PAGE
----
IBM staffers climb over each other in race for redundancy payout

Form an orderly queue please, Systems Middleware folk

IBMers working in the Systems Middleware (SM) division are falling over themselves to volunteer for redundancy, with the programme heavily oversubscribed.

Some 110 people want to leave the company with a big fat cheque, which is way more than the ten per cent of the division’s 736-strong workforce that IBM had in mind.

The voluntary redundancy process is “coming to an end”, one insider told us. “Staff have applied for the package, some will get an offer, others won’t.”

IBM does not recognise trade unions and so set up an Employee Consultation Committee for Platform, Integration and Smarter Process staffers in SM last month to respond to questions.

One point raised by the ECC was how IBM will determine who gets voluntary redundancy if too many people held their hand up.

Rather unhelpfully, Big Blue told the group “offers will be made on the voluntary selection criteria determined by the business”. That’s about as clear as CEO Ginny Rometty’s plan to replace tumbling revenues from the classic business with technology that is sold as a service.

The ECC also asked why job cuts are required when the Message Queue and Integration Bus products in the wider division are profitable, and the risk this poses to future deliveries.

“Transactional revenues is predicted to decline and a result an appropriate revenue plan has been booked. The business model must be optimised to realign to this new plan,” IBM told ECC.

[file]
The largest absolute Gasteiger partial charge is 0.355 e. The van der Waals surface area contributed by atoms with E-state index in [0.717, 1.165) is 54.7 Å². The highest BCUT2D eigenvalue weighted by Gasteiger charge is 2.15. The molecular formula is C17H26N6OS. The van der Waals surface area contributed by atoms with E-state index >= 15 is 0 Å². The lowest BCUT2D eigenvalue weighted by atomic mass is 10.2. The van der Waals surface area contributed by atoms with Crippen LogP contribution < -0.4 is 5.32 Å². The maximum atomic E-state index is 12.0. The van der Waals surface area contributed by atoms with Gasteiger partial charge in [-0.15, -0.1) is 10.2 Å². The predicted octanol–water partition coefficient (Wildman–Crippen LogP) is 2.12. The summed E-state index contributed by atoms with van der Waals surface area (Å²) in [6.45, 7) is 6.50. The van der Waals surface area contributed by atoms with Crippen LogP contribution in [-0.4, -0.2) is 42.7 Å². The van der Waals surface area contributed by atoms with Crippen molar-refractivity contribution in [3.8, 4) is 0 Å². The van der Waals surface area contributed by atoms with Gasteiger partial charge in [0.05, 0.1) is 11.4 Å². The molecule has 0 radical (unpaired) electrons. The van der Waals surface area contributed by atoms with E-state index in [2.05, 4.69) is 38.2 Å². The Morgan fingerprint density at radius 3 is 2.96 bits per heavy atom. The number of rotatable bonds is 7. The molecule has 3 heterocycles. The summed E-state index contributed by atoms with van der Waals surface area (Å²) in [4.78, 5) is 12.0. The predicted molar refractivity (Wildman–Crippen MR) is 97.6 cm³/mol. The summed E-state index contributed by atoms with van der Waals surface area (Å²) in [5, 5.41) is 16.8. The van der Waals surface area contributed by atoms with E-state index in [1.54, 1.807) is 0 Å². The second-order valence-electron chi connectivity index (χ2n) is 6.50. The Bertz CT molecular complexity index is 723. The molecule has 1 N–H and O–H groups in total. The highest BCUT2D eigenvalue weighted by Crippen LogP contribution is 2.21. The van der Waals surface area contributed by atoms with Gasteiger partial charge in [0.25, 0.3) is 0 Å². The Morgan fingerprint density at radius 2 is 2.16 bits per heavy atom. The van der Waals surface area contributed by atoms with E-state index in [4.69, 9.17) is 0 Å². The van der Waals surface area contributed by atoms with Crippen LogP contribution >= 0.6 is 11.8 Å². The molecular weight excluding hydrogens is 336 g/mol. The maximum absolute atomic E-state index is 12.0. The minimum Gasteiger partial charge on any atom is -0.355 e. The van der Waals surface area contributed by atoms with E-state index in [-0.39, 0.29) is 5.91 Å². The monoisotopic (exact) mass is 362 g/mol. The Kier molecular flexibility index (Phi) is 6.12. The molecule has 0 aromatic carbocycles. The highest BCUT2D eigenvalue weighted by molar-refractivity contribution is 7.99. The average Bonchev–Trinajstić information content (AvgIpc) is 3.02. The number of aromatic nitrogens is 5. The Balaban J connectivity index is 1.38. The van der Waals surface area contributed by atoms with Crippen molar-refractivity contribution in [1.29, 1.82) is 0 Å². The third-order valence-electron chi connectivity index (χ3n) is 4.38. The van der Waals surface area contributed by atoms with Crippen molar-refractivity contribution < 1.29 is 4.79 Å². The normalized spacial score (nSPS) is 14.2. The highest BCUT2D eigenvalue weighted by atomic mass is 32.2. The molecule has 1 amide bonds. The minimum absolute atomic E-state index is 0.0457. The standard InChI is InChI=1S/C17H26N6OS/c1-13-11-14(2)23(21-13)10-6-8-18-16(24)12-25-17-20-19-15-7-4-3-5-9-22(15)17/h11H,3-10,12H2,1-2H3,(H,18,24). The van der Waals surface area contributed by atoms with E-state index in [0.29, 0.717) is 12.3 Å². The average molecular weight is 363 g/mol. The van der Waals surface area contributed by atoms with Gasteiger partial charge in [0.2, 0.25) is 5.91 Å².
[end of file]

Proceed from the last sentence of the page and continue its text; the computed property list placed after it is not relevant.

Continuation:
“The objective is to realign the business’s costs to business objectives," said Big Blue, adding that it has already taken measures to help it meet targets, outside of redundancies.

“All business areas have tightly controlled expense management systems in place” to help it meet top and bottom line forecasts, it said.

“Spending and travel restrictions have been implemented to manage costs. These are property portfolio projects which are ongoing and are aimed at reducing overall occupancy costs across IBM UK,” the response to the ECC states.

SM staffers asking for redundancy will leave on 5 April, and compulsory lay-offs are not expected - at least, by employees.

Big Blue has restructured internal divisions, placed all its bets on the cloud and is cutting costs by reducing its worldwide headcount. This follows eleven straight quarters of revenue decline.

IBM previously said it would take a $600m restructuring charge to expunge several thousand people this year, although the number of leavers depends on their seniority and pay scale.

Voluntary redundancy programmes were already run in marketing and Global Business Services prior to Christmas, and both were heavily oversubscribed. IBM told the ECC recently that it could seek out redundancies in the same departments again this year.

We asked IBM for comment but it rolled out the same paragraph it has since the restructure began. We give you:

“IBM continues to rebalance its workforce to meet the changing requirements of its clients, and to pioneer new, high value segments of the IT industry.” ®

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